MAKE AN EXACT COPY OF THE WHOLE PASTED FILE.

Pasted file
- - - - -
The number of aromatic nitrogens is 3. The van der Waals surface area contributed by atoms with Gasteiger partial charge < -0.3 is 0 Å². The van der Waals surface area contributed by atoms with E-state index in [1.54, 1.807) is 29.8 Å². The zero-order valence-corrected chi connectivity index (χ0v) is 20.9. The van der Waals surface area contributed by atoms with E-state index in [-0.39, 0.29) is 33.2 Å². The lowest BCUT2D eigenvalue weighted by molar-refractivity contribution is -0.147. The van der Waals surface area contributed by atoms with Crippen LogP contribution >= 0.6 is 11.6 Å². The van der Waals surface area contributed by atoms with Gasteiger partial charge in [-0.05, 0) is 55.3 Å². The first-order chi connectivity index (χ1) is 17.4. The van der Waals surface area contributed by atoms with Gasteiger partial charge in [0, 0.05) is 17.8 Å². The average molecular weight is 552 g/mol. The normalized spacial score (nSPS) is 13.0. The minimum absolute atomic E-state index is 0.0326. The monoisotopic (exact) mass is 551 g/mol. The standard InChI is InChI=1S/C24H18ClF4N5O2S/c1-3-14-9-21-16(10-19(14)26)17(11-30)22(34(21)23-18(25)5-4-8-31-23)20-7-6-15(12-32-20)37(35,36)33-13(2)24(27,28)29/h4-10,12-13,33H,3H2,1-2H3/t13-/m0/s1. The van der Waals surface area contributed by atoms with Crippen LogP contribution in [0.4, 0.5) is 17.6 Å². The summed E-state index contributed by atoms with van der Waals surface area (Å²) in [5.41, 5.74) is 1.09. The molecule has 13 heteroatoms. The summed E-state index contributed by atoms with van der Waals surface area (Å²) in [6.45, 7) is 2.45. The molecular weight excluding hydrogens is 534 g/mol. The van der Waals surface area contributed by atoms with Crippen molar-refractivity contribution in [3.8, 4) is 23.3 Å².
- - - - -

The number of aromatic nitrogens is 3. The van der Waals surface area contributed by atoms with Gasteiger partial charge < -0.3 is 0 Å². The van der Waals surface area contributed by atoms with E-state index in [1.54, 1.807) is 29.8 Å². The zero-order valence-corrected chi connectivity index (χ0v) is 20.9. The van der Waals surface area contributed by atoms with E-state index in [-0.39, 0.29) is 33.2 Å². The lowest BCUT2D eigenvalue weighted by molar-refractivity contribution is -0.147. The van der Waals surface area contributed by atoms with Crippen LogP contribution >= 0.6 is 11.6 Å². The van der Waals surface area contributed by atoms with Gasteiger partial charge in [-0.05, 0) is 55.3 Å². The first-order chi connectivity index (χ1) is 17.4. The van der Waals surface area contributed by atoms with Gasteiger partial charge in [0, 0.05) is 17.8 Å². The average molecular weight is 552 g/mol. The normalized spacial score (nSPS) is 13.0. The minimum absolute atomic E-state index is 0.0326. The monoisotopic (exact) mass is 551 g/mol. The standard InChI is InChI=1S/C24H18ClF4N5O2S/c1-3-14-9-21-16(10-19(14)26)17(11-30)22(34(21)23-18(25)5-4-8-31-23)20-7-6-15(12-32-20)37(35,36)33-13(2)24(27,28)29/h4-10,12-13,33H,3H2,1-2H3/t13-/m0/s1. The van der Waals surface area contributed by atoms with Crippen LogP contribution in [0.4, 0.5) is 17.6 Å². The summed E-state index contributed by atoms with van der Waals surface area (Å²) in [5.41, 5.74) is 1.09. The molecule has 13 heteroatoms. The summed E-state index contributed by atoms with van der Waals surface area (Å²) in [6.45, 7) is 2.45. The molecular weight excluding hydrogens is 534 g/mol. The van der Waals surface area contributed by atoms with Crippen molar-refractivity contribution in [3.8, 4) is 23.3 Å².